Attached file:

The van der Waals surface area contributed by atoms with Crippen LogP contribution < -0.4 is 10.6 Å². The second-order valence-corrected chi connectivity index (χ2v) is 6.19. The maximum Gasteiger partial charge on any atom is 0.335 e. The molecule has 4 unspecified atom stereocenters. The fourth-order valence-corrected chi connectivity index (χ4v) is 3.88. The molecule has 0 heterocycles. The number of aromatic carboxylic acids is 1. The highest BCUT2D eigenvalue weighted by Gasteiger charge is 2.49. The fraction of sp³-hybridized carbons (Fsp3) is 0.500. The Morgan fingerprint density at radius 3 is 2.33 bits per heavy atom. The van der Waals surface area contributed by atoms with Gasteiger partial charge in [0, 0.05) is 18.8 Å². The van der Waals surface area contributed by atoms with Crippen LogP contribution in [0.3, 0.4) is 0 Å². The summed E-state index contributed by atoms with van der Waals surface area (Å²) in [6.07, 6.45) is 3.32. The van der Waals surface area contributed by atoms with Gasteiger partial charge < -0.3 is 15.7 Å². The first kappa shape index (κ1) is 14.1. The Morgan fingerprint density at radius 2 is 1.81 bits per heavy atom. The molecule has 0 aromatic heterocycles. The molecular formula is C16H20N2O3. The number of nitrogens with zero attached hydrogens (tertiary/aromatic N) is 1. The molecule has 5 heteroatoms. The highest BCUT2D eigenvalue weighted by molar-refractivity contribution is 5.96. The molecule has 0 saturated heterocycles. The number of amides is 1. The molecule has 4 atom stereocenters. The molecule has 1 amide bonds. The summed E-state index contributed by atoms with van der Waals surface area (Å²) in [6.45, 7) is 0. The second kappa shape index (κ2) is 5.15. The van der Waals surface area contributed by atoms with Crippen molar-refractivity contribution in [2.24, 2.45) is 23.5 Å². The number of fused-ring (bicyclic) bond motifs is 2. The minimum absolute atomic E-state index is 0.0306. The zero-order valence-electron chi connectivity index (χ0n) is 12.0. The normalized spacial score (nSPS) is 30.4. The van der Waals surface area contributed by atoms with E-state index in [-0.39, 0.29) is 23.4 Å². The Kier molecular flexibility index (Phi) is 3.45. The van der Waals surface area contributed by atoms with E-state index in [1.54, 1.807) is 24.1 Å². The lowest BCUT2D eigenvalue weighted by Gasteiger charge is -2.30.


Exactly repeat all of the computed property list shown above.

The van der Waals surface area contributed by atoms with Crippen LogP contribution < -0.4 is 10.6 Å². The second-order valence-corrected chi connectivity index (χ2v) is 6.19. The maximum Gasteiger partial charge on any atom is 0.335 e. The molecule has 4 unspecified atom stereocenters. The fourth-order valence-corrected chi connectivity index (χ4v) is 3.88. The molecule has 0 heterocycles. The number of aromatic carboxylic acids is 1. The highest BCUT2D eigenvalue weighted by Gasteiger charge is 2.49. The fraction of sp³-hybridized carbons (Fsp3) is 0.500. The Morgan fingerprint density at radius 3 is 2.33 bits per heavy atom. The van der Waals surface area contributed by atoms with Gasteiger partial charge in [0, 0.05) is 18.8 Å². The van der Waals surface area contributed by atoms with Crippen LogP contribution in [0.3, 0.4) is 0 Å². The summed E-state index contributed by atoms with van der Waals surface area (Å²) in [6.07, 6.45) is 3.32. The van der Waals surface area contributed by atoms with Gasteiger partial charge < -0.3 is 15.7 Å². The first kappa shape index (κ1) is 14.1. The Morgan fingerprint density at radius 2 is 1.81 bits per heavy atom. The molecule has 0 aromatic heterocycles. The molecular formula is C16H20N2O3. The number of nitrogens with zero attached hydrogens (tertiary/aromatic N) is 1. The molecule has 5 heteroatoms. The highest BCUT2D eigenvalue weighted by molar-refractivity contribution is 5.96. The molecule has 0 saturated heterocycles. The number of amides is 1. The molecule has 4 atom stereocenters. The molecule has 1 amide bonds. The summed E-state index contributed by atoms with van der Waals surface area (Å²) in [6.45, 7) is 0. The second kappa shape index (κ2) is 5.15. The van der Waals surface area contributed by atoms with Crippen molar-refractivity contribution in [2.24, 2.45) is 23.5 Å². The number of fused-ring (bicyclic) bond motifs is 2. The minimum absolute atomic E-state index is 0.0306. The zero-order valence-electron chi connectivity index (χ0n) is 12.0. The normalized spacial score (nSPS) is 30.4. The van der Waals surface area contributed by atoms with E-state index in [-0.39, 0.29) is 23.4 Å². The Kier molecular flexibility index (Phi) is 3.45. The van der Waals surface area contributed by atoms with E-state index in [1.54, 1.807) is 24.1 Å². The lowest BCUT2D eigenvalue weighted by Gasteiger charge is -2.30.